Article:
Psalm 73:16
Parallel Verses
English Standard Version
But when I thought how to understand this, it seemed to me a wearisome task,

King James Bible
When I thought to know this, it was too painful for me;

American Standard Version
When I thought how I might know this, It was too painful for me;

Douay-Rheims Bible
I studied that I might know this thing, it is a labour in my sight:

English Revised Version
When I thought how I might know this, it was too painful for me;

Webster's Bible Translation
When I thought to know this, it was too painful for me;

Psalm 73:16 Parallel
Commentary
Keil and Delitzsch Biblical Commentary on the Old Testament

The reading עונמו, ἡ ἀδικία αὐτῶν (lxx (cf. in Zechariah 5:6 the עינם, which is rendered by the lxx in exactly the same way), in favour of which Hitzig, Bצttcher, and Olshausen decide, "their iniquity presses forth out of a fat heart, out of a fat inward part," is favoured by Psalm 17:10, where חלב obtains just this signification by combination with סגר, which it would obtain here as being the place whence sin issues; cf. ἐξέρχεσθαι ἐκ τῆς καρδίας, Matthew 15:18.; and the parallelism decides its superiority. Nevertheless the traditional reading also gives a suitable sense; not (since the fat tends to make the eyes appear to be deeper in) "their eyes come forward prae adipe," but, "they stare forth ex adipe, out of the fat of their bloated visage," מחלב being equivalent to מחלב פּניהם, Job 15:27. This is a feature of the character faithfully drawn after nature. Further, just as in general τὸ περίσσευμα τῆς καρδίας wells over in the gestures and language (Matthew 12:34), so is it also with their "views or images of the heart" (from שׂכה, like שׂכוי, the cock with its gift of divination as speculator): the illusions of their unbounded self-confidence come forth outwardly, they overflow after the manner of a river,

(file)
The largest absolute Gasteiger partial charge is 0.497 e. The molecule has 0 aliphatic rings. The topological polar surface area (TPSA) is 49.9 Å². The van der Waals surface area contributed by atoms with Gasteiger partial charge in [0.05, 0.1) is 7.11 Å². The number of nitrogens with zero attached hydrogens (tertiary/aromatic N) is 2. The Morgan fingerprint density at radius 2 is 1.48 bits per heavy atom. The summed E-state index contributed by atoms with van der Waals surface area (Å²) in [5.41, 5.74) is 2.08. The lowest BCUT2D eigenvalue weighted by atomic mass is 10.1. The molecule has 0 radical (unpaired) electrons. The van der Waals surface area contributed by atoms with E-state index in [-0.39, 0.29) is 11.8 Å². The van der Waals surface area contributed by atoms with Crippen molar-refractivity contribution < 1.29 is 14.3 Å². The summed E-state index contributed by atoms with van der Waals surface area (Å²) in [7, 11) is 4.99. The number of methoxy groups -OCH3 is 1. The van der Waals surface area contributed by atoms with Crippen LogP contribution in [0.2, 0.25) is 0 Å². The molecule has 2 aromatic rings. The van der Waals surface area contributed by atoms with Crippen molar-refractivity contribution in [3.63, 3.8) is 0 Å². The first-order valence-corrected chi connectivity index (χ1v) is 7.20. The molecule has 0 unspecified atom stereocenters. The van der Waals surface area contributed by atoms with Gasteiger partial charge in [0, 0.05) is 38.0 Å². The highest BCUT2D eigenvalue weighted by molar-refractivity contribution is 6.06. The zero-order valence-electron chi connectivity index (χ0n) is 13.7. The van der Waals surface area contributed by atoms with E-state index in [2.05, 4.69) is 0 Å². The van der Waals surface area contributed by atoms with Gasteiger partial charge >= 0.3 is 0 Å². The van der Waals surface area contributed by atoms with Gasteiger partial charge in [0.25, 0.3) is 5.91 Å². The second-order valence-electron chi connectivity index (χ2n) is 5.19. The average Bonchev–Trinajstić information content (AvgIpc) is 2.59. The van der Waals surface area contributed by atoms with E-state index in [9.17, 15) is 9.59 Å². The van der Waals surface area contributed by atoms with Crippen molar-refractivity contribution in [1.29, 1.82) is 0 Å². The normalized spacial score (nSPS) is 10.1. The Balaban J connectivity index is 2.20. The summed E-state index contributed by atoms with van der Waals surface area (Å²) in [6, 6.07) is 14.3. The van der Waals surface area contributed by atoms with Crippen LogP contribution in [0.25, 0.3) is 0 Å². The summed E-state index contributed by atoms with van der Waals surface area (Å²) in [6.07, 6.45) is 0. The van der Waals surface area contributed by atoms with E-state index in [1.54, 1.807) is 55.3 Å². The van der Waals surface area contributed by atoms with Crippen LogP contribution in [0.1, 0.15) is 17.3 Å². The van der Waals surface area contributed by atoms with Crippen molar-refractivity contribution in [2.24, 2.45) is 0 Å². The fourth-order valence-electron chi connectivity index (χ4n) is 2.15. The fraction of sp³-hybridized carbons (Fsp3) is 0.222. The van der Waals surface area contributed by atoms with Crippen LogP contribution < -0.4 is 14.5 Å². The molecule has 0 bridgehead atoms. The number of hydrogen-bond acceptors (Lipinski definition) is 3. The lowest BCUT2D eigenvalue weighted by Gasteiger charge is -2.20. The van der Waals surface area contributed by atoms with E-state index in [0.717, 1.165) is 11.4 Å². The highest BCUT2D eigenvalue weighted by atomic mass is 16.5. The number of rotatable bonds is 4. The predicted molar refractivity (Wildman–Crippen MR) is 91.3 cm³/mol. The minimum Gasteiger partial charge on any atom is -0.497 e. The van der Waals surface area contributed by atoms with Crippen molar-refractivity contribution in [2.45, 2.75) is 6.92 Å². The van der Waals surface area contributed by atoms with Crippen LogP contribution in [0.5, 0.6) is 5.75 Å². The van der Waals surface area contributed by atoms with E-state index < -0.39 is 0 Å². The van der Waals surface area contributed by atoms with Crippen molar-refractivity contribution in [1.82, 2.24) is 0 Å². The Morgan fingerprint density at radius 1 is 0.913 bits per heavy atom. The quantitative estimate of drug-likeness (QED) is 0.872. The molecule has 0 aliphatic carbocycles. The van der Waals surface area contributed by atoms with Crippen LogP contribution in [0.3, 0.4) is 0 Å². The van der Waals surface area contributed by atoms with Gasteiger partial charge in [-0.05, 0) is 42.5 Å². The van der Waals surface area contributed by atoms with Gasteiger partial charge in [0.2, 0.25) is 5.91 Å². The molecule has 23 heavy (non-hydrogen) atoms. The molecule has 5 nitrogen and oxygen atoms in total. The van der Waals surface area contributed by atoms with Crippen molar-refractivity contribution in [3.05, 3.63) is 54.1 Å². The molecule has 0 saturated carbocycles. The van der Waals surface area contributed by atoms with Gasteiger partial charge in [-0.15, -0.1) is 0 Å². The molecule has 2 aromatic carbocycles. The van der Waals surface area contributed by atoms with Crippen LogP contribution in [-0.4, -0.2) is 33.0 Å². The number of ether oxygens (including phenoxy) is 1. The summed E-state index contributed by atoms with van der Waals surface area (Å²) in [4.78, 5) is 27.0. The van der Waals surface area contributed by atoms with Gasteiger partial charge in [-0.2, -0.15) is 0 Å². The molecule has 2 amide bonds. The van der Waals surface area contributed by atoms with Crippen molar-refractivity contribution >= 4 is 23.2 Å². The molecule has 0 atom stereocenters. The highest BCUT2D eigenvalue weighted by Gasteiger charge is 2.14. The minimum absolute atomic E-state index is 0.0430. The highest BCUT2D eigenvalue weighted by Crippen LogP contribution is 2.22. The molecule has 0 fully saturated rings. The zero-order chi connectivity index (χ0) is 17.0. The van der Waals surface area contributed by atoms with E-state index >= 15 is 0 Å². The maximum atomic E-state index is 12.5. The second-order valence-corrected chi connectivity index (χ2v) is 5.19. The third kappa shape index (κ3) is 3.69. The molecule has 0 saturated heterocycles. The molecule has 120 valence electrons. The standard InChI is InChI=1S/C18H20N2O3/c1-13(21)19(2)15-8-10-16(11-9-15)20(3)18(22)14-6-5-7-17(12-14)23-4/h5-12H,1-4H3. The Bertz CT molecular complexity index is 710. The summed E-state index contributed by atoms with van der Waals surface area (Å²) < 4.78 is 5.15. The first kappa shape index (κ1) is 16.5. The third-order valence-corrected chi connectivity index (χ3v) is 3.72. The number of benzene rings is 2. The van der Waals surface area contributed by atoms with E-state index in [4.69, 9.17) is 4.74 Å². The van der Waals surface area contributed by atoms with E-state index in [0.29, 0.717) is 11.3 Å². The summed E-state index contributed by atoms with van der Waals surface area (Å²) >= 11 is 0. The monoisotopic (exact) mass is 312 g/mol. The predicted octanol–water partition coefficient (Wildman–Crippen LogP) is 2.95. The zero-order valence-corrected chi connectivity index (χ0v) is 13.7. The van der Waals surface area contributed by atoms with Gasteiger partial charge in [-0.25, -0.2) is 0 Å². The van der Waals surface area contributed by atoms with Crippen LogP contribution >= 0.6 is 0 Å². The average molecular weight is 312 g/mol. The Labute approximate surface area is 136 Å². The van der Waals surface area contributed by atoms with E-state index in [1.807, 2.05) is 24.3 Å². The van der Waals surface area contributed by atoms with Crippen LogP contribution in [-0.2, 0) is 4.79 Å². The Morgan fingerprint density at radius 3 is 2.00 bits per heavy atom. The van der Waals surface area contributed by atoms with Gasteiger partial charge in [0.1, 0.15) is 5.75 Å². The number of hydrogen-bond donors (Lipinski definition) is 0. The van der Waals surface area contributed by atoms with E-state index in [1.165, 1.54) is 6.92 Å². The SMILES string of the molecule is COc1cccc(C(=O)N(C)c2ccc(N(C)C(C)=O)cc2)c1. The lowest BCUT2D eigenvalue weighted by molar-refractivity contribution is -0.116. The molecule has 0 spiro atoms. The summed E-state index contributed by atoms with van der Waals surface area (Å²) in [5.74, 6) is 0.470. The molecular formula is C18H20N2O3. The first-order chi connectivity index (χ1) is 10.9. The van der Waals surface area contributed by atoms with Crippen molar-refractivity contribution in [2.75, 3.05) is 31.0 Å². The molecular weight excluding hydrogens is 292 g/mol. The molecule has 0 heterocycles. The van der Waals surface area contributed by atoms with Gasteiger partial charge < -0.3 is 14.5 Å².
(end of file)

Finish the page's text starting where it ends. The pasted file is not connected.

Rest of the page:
(Note: On the other hand, Redslob (Deutsch. Morgenlהnd. Zeitschr. 1860, S. 675) interprets it thus: they run over the fencings of the heart, from שׂכה in the signification to put or stick through, to stick into (infigere), by comparing קירות לבּי, Jeremiah 4:19, and ἕρκος ὀδόντων. He regards משׂכית sdrag and mosaic as one word, just as the Italian ricamare (to stitch) and רקם is one word. Certainly the root זך, Arab. zk, ḏk, has the primary notion of piercing (cf. זכר), and also the notion of purity, which it obtains, proceeds from the idea of the brilliance which pierces into the eye; but the primary notion of שׂכה is that of cutting through (whence שׂכּין, like מחלף, a knife, from חלף, Judges 5:26).)

viz., as Psalm 73:8 says, in words that are proud beyond measure (Jeremiah 5:28). Luther: "they destroy everything" (synon. they make it as or into rottenness, from מקק). But חמיק is here equivalent to the Aramaic מיּק (μωκᾶσθαι): they mock and openly speak ברע (with ā in connection with Munach transformed from Dech), with evil disposition (cf. Exodus 32:12), oppression; i.e., they openly express their resolve which aims at oppression. Their fellow-man is the sport of their caprice; they speak or dictate ממּרום, down from an eminence, upon which they imagine themselves to be raised high above others. Even in the heavens above do they set (שׁתּוּ as in Psalm 49:15 instead of שׁתוּ, - there, in accordance with tradition, Milel; here at the commencement of the verse Milra) their mouth; even these do not remain untouched by their scandalous language (cf. Jde 1:16); the Most High and Holy One, too, is blasphemed by them, and their tongue runs officiously and imperiously through the earth below, everywhere disparaging that which exists and giving new laws. תּהלך, as in Exodus 9:23, a Kal sounding much like Hithpa., in the signification grassari. In Psalm 73:10 the Chethb ישׁיב (therefore he, this class of man, turns a people subject to him hither, i.e., to himself) is to be rejected, because הלם is not appropriate to it. עמּו is the subject, and the suffix refers not to God (Stier), whose name has not been previously mentioned, but to the kind of men hitherto described: what is meant is the people which, in order that it may turn itself hither (שׁוּב, not: to turn back, but to turn one's self towards, as e.g., in Jeremiah 15:19)